December 2016

Darren Zook teaches in Political Science and International and Area Studies at UC Berkeley. His research interests include human rights, comparative Asian politics, international law, and the proliferation of weapons of mass destruction. 

You earned a Ph.D. in history at Cal. How did that lead you to your current areas of interest?

My topic -- agrarian development in rural India -- could have been approached through several disciplines: economics or political science, for instance. I chose history because history as a discipline asks a different set of questions, questions that were a better fit for the way I wanted to approach my topic.

Your work has taken you all over Asia: India, Sri Lanka, Indonesia, Cambodia, Thailand, Singapore, Malaysia, Burma, Japan, China, Mongolia, South Korea, and even North Korea. What brought you to North Korea, and how was it?

North Korea is not the kind of place where you can do formal research, because you are too closely supervised. In 2008, when the ban was lifted on Americans traveling to North Korea, I immediately started looking into how I could go there because I knew that just seeing the country would be very revealing and a useful perspective for the kind of work that I do. When I arrived on my first trip, it was immediately apparent that everything I had read about North Korea was wrong, or at least written by people who had never been there. I was interested in their legal system, and when my government minders learned this I was given access to a treasure trove of documents. During that first trip, the northeast part of the country was still off-limits; I returned in 2011 and was able to visit more places. It's certainly one of the strangest places I have been. Visiting it was also reassuring in that all we ever read about are the North Korean leaders rather than the everyday people, but I was able to have some very good conversations with my minders and with others whom I met there. They tell you it's all staged, but I also had real, unstaged interactions during my visits.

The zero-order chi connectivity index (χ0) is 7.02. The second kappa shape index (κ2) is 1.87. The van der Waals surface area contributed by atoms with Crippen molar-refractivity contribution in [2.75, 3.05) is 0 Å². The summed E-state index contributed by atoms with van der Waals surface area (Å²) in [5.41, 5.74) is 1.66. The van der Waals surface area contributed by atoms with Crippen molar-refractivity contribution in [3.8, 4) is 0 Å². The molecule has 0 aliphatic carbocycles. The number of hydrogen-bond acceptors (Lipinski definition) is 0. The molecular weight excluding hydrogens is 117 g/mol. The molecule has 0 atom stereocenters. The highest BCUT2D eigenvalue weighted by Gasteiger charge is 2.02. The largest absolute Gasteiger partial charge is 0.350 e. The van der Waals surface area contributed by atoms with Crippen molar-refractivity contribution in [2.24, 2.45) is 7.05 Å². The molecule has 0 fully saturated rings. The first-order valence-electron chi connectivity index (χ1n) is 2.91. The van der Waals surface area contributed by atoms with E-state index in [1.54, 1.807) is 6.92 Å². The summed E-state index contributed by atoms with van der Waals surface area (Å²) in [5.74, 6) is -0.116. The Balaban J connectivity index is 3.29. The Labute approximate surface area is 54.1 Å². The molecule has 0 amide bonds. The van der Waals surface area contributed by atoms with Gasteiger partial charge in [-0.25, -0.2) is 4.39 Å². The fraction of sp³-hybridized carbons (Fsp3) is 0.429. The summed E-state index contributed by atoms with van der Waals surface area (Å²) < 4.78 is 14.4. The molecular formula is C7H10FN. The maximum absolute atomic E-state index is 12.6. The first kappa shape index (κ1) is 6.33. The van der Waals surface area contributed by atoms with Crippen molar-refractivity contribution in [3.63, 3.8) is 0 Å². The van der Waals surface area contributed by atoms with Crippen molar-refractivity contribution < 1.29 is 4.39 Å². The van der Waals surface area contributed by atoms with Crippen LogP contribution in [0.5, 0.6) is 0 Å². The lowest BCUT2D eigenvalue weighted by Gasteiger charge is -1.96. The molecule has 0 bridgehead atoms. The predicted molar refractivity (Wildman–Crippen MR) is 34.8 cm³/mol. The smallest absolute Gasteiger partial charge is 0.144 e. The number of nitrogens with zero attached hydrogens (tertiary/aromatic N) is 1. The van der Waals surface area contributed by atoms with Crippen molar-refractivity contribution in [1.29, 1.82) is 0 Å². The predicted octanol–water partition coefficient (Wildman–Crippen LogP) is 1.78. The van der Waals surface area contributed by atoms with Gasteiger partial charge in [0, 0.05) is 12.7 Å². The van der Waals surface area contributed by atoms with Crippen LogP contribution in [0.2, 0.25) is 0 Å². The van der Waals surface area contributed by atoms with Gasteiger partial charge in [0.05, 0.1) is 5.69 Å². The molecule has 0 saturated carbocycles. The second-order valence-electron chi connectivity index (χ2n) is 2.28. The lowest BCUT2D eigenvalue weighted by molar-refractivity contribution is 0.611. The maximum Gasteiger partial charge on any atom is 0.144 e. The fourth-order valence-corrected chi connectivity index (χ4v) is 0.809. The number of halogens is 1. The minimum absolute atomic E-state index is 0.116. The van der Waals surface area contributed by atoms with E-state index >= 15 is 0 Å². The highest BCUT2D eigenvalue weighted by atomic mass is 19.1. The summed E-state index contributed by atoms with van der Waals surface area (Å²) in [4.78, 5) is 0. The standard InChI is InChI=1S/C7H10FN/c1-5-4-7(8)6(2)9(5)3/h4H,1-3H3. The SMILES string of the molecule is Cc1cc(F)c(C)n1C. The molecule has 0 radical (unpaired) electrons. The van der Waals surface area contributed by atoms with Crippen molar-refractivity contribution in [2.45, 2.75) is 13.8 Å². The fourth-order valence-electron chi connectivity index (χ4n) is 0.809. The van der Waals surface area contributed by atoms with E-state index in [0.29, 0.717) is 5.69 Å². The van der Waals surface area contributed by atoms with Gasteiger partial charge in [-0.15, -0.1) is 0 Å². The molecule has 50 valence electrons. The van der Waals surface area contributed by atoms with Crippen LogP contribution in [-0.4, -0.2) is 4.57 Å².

What are your current research interests?

In 2012 I spent the year in Singapore researching cyber security: not just the security ramifications of individuals on their various devices but also cyber warfare and concerns about Russia, China etc. making serious breaches of our security. I'm almost ready to start writing the book; my project over the winter break will be to sit down and start drafting.

I also recently finished a book manuscript about diversity and identity in America, and I'm currently shopping it around to publishers. All of my projects look at human rights and social justice in one culture or another. I also focus on identity politics in various cultures.

Will either of your upcoming courses be taught differently in the wake of the recent election?

Initially, I was planning to teach the "First 100 Days" course with a focus on the chief executive. Now we will not only look at what the president will do, but also how that will affect citizens and -- whether we like these actions or whether we don't like them -- what we can do as citizens to participate and shape the outcomes.

For the "Global Hotspots" course, I was already planning to study the Russian fringe. Now that we know Vladimir Putin is happy about the results of the recent US elections, what will this new relationship between the US and Russia mean for the Baltic states and other areas of international policy? We'll definitely talk about that.